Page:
Today was my full day in Glacier National Park and, with my wife who flew in for the weekend with me, we drove the Going-to-the-Sun Road. Yes, drove, since my wife had joined me and we took the car rather than the bike. For the day, at least, I was a fellow explorer. We met a number of bikers along the way that were enjoying spectacular views of broad, U-shaped glacial valleys.
The road starts off rather tame, following the shore of Lake Macdonald and offering some great views if you park and walk to the shoreline. Once you get to The Loop, things change and the road is quiet steep with high cliffs to the valley below. If you have issues with heights, I recommend riding the road East to West because for this part of the ride you’ll be on the inside lane.
I recommend pulling off as often as possible and taking in the view and the informational signs. Breathtaking doesn’t even describe it and my pictures hardly do it justice (and I think would be even more spectacular when it’s not cloudy). We stopped just after the Logan Pass summit and hiked back to some waterfalls along Lunch Creek. Toward the end, the clouds started to clear and we were offered a view of the (relatively short) distance back to the road. The trail was steep, but very much worth it. Once through the high pass, we descended down to Lake Saint Mary where the clouds had begun to clear.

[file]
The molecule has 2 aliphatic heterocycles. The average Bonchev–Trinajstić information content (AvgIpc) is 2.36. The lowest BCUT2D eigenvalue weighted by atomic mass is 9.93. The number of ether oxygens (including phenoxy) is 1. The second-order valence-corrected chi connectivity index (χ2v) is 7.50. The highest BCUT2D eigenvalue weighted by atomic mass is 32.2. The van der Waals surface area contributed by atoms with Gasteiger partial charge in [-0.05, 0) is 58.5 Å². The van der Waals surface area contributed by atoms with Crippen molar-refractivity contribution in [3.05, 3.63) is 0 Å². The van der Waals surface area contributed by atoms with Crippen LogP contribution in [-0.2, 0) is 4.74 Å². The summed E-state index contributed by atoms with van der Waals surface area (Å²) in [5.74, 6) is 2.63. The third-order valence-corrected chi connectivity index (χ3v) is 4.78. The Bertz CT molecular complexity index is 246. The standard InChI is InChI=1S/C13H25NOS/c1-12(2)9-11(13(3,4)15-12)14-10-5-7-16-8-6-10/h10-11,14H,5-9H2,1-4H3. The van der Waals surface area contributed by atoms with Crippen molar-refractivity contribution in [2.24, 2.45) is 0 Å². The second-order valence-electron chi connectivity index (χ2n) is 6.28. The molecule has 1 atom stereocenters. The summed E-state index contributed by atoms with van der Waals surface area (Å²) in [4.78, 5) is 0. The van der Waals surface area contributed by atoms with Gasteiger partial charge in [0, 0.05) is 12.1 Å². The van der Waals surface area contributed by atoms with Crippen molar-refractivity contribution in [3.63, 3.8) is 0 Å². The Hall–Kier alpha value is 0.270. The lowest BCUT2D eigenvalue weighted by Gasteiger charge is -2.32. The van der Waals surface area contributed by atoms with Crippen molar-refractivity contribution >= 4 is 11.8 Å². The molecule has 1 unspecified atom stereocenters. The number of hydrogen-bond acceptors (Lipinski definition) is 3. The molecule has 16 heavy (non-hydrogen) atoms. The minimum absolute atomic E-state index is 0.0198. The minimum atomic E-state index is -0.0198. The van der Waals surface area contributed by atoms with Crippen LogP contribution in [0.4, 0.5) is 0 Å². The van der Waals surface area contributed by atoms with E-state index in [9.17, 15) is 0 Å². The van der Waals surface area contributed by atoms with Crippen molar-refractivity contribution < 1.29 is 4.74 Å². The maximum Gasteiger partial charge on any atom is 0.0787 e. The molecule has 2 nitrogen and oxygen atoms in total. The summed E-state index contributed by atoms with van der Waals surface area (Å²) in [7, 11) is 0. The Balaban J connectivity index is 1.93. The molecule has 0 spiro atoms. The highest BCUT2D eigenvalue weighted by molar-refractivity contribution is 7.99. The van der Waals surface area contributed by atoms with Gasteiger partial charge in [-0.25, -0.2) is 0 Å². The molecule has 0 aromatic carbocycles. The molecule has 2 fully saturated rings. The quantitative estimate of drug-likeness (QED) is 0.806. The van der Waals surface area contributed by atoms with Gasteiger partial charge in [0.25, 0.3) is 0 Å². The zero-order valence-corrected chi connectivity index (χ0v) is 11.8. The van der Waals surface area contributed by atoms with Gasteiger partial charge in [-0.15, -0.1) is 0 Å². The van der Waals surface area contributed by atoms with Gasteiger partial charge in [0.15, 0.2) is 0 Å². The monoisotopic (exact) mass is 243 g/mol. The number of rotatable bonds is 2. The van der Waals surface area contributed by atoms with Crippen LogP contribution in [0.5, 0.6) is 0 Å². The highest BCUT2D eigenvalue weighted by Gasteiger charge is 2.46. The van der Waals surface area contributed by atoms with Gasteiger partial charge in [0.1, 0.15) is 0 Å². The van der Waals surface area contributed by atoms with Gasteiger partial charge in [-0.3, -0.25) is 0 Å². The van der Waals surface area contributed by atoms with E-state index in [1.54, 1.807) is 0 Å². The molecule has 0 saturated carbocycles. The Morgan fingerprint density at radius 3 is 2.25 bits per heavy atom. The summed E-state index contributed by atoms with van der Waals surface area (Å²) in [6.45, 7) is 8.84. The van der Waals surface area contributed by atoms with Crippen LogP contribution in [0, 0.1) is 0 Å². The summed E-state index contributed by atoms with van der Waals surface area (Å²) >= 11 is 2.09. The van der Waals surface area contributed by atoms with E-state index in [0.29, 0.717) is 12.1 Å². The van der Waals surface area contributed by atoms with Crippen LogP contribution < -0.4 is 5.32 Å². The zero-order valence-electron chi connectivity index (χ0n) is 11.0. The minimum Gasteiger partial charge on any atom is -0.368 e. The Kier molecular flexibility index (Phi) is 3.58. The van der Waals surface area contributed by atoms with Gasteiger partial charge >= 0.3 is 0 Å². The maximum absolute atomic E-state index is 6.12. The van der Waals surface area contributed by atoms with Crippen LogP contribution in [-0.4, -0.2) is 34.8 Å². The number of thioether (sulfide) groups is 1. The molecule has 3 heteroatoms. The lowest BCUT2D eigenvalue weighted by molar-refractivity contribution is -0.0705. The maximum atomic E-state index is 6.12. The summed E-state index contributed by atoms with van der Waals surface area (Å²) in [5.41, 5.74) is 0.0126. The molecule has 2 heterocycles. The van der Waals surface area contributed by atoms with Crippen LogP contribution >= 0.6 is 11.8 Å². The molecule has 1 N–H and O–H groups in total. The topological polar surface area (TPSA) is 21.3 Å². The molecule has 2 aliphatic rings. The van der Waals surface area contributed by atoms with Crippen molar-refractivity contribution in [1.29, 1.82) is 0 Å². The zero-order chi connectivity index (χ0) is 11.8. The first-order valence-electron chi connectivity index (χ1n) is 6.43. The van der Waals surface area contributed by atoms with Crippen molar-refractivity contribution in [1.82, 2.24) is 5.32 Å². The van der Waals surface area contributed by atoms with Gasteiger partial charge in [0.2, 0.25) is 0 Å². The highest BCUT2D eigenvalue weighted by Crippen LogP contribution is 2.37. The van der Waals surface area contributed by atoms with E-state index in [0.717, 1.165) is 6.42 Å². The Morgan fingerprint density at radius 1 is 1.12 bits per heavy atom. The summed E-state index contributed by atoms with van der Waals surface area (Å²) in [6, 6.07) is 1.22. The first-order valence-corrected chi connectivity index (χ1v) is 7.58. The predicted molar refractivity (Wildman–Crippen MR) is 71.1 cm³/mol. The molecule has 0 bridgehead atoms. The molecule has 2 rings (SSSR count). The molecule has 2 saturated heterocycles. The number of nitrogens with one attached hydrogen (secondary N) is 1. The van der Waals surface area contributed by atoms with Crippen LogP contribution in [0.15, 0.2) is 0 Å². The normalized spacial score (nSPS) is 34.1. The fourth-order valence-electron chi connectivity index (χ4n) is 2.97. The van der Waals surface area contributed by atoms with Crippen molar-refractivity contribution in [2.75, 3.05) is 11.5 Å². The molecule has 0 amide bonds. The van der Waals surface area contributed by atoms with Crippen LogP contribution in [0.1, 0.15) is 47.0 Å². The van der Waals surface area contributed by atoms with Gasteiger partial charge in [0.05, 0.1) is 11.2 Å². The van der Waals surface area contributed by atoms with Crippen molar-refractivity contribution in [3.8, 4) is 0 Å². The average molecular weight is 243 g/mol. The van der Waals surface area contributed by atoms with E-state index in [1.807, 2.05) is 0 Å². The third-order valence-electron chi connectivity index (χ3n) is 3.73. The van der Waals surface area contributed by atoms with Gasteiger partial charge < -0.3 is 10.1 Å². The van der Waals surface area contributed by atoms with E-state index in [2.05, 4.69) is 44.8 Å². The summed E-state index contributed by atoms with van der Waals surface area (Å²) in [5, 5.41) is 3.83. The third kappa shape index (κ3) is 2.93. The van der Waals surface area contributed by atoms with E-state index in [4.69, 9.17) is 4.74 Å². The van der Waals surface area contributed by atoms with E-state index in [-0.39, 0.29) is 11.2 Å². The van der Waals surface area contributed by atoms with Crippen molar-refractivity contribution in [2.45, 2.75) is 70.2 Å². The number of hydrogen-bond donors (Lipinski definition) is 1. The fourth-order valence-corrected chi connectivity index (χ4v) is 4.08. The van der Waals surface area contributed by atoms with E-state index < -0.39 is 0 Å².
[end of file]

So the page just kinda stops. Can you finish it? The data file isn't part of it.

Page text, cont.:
We returned via Highway 2 by taking the Montana State Highway 48, which wound through the foothills with steep (but shorter) climbs to overlook the front range of the mountains. At one point, I was able to identify Gunsight Pass and Gunsight Lake, which we had observed from Going-to-the-Sun Road at the Jackson Glacier turnout.
Once back in Columbia Falls, we discovered Backslope Brewery. After you finish your ride, this is a great spot to grab a pint and some food.
What I Learned
The turnouts on Going-to-the-Sun Road are very educational and talk about the region, as well as the challenge of building the road. There are nearly 130,000 glaciers worldwide, but number is on the decline as the glaciers shrink.